The Department of Health and Human Services recently released an audit which says that almost $72 million in Medicaid payments were given to ineligible people in Kentucky. The state didn’t determine the eligibility status for Medicaid benefits and the agency didn’t keep paperwork about citizenship status.
Although states must verify the citizenship status of the people who want to receive Medicaid benefits, Kentucky determined the eligibility status for Medicaid benefits without any documentation.
Free Beacon reports: “The state agency did not always meet Federal and State requirements when making eligibility determinations because of both human and system errors,” the report states. “The state agency did not always perform, or maintain documentation that it had performed, identity-proofing because of both human and system errors related to processes implemented in response to the ACA that affected eligibility determinations for non-newly eligible Medicaid applicants.”
If a person applies for Medicaid benefits through the state marketplace, the person must go through identity-proofing. Although the person should give their birth date and Social Security number during the application, the audit discovered that the state didn’t provide documentation for 13 beneficiaries.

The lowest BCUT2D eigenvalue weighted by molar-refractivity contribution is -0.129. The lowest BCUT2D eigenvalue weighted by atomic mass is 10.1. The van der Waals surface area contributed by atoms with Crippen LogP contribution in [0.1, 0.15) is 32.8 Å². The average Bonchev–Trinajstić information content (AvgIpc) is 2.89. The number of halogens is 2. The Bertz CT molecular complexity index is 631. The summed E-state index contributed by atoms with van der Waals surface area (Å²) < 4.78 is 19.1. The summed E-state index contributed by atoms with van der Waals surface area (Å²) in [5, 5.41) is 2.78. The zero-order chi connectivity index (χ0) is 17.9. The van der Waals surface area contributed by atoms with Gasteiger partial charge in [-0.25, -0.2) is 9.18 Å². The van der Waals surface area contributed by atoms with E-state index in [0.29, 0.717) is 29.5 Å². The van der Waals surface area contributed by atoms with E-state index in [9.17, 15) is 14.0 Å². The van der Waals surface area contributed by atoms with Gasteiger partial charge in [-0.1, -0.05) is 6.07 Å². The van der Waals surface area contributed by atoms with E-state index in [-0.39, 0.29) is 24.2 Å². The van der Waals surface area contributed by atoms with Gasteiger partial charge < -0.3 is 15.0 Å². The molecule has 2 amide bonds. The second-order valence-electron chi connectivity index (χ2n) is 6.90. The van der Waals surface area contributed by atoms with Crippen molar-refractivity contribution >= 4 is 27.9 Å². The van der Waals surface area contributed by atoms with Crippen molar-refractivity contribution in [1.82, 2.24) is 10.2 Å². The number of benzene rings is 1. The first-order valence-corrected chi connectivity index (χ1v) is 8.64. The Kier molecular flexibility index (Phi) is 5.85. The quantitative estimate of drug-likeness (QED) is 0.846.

“On the basis of our sample results, we estimated that during our 6-month audit period, approximately 8 percent of non-newly eligible beneficiaries in Kentucky were potentially ineligible, and approximately 3 percent of federal payments were made to those beneficiaries,” the report states. “As a result, we estimated that Kentucky made federal Medicaid payments on behalf of 69,931 potentially ineligible beneficiaries totaling $72,763,721,” Free Beacon reports.
The auditors and the state agency suggested Kentucky provide the documentation that shows verified citizenship and identity. As indicated by Stephen Miller, the commissioner at the state agency, the Kentucky Department for Medicaid Services admitted that mistakes were made.
Free Beacon reports: “When informed of the issue, the Department for Medicaid Services utilized staff communications and training to reinforce correct procedures. The state appreciates the opportunity to comment on your recommendations,” Miller said. “We believe the issues identified have been successfully corrected.”
It is not ok that some people pay for Medicaid benefits while others don’t and still receive it. Hopefully, Kentucky will correct this mistake soon.